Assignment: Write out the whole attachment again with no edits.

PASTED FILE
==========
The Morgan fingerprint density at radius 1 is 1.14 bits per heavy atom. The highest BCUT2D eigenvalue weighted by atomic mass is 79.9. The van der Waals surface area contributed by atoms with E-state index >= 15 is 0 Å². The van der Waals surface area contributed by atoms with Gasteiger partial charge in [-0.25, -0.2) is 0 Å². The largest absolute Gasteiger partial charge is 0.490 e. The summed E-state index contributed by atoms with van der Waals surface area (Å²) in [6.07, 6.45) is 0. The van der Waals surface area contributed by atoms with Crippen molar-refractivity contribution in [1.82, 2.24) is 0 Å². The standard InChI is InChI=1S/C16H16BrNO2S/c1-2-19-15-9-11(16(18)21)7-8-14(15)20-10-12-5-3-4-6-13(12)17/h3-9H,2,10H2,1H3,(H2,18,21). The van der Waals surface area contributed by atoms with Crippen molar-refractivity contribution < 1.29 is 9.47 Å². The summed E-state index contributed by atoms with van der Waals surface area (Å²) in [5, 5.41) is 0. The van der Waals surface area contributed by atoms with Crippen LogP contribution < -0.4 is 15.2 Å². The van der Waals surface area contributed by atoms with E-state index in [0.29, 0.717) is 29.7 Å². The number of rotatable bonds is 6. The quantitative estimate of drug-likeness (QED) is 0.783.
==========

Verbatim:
The Morgan fingerprint density at radius 1 is 1.14 bits per heavy atom. The highest BCUT2D eigenvalue weighted by atomic mass is 79.9. The van der Waals surface area contributed by atoms with E-state index >= 15 is 0 Å². The van der Waals surface area contributed by atoms with Gasteiger partial charge in [-0.25, -0.2) is 0 Å². The largest absolute Gasteiger partial charge is 0.490 e. The summed E-state index contributed by atoms with van der Waals surface area (Å²) in [6.07, 6.45) is 0. The van der Waals surface area contributed by atoms with Crippen molar-refractivity contribution in [1.82, 2.24) is 0 Å². The standard InChI is InChI=1S/C16H16BrNO2S/c1-2-19-15-9-11(16(18)21)7-8-14(15)20-10-12-5-3-4-6-13(12)17/h3-9H,2,10H2,1H3,(H2,18,21). The van der Waals surface area contributed by atoms with Crippen molar-refractivity contribution < 1.29 is 9.47 Å². The summed E-state index contributed by atoms with van der Waals surface area (Å²) in [5, 5.41) is 0. The van der Waals surface area contributed by atoms with Crippen LogP contribution < -0.4 is 15.2 Å². The van der Waals surface area contributed by atoms with E-state index in [0.29, 0.717) is 29.7 Å². The number of rotatable bonds is 6. The quantitative estimate of drug-likeness (QED) is 0.783.